The tika (red dot) is given by the elder members of the family. The tika paste is made of rice grains, vermillion powder and curd or yogurt. The mixture of the three items makes for a thick red paste that, surprisingly, stays attached to the forehead for most of the day. To get a tika from the family elders is like accepting blessings and wishes for good fortune and health for the coming year. The green sprigs, the jamara, are young barley grasses. On the first day of Dasain, barley seeds are planted in the family’s special puja or prayer room and are grown in sands taken from one of Nepal’s holy rivers for nine days. After nine days the young jamara sprigs are harvested and are said to then hold the blessings of the ten-handed Goddess Durga. They are now ready to be given to the family members along with bright red tikas.
Another co-worker recently wrote about Tika and Jamra festival for the magazine we work for. She wrote that celebrating Dasain without jamara would be like celebrating Christmas without a Christmas tree. I thought this was an apt description of the plant’s significance.
Celebrating Tika and Jamara with the Tamrakars was an excellent experience that allowed me to further understand what Dasain is all about. It was nice to be around such a warm and welcoming family and to take part in their festivities. Here are some photos of the Tika and Jamara ceremony:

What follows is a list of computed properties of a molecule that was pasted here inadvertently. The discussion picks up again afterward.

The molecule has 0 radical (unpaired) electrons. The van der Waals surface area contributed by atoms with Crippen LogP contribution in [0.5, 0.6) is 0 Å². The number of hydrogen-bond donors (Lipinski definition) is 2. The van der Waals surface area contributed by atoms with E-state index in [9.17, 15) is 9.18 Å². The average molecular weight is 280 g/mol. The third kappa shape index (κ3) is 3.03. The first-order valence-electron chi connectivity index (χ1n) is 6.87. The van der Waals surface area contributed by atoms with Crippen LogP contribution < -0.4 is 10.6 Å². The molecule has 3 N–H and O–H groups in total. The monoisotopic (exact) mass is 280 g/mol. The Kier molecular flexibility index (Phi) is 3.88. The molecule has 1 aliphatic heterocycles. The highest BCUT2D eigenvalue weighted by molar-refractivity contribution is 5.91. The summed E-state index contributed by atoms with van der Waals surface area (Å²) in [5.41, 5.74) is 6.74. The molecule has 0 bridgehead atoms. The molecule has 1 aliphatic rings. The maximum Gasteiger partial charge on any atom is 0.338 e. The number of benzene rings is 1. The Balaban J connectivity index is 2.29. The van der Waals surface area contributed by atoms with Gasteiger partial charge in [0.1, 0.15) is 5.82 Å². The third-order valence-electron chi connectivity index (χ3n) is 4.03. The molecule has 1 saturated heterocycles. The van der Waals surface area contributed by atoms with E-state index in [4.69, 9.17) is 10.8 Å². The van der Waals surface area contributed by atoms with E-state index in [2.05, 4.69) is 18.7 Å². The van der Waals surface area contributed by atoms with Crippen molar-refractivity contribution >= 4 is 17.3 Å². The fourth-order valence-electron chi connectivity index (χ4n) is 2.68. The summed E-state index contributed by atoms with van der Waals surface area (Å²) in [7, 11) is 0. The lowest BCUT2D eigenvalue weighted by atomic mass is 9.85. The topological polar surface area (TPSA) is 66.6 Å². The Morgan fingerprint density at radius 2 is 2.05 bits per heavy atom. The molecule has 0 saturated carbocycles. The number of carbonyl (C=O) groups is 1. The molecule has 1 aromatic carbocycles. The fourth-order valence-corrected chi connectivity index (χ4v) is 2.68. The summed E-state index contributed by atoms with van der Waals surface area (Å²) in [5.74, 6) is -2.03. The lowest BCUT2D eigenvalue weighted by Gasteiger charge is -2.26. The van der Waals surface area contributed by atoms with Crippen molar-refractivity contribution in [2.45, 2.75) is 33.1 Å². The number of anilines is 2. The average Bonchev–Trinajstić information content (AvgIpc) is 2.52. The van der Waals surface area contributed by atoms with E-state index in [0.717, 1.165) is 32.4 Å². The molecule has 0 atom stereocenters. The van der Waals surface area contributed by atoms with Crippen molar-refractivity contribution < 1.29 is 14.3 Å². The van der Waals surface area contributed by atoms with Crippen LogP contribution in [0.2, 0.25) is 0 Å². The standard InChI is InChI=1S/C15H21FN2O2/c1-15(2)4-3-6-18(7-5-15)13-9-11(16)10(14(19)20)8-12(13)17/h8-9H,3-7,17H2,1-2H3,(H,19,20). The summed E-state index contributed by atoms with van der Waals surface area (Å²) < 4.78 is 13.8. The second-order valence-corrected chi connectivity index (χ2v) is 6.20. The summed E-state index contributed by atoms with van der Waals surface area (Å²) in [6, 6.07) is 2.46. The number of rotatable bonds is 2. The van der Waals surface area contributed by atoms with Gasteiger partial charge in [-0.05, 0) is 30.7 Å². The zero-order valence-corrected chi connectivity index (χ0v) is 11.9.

Above: The Tamrakar elders sat against the wall with their tika paste (red powder, rice grains and yogurt mixed together) and gave each member of the family tika on the middle of their forehead. The tika is a symbol that the elders give their blessings to the family for the coming year.
Above: Sachin, my co-worker who invited me to his family’s Tika and Jamara puja, gets a tika from his father.
Above: The necessities to complete a successful Tika and Jamara puja. Each elder of the Tamrakar family had a tray of rice grains, pastes, powders, red threads and jamara (barley) sprigs.
Above: Sachin’s cousin with a tika on her forehead. Most of the women were decked out from head to toe in red, from red saris to red necklaces, to celebrate this special day of Dasain.
Above: Sachin’s father and mother. Notice the jamara tucked behind Sachin’s father’s ear. The men usually tucked the barley sprigs behind their ears and the women laced them in their hair bands.
Above: Me getting in on the action, receiving a tika from one of Sachin’s aunts. The whole family got quite a kick out of me being there. Luckily, I wore a red shirt for the occasion, which allowed me to blend in a bit more easily.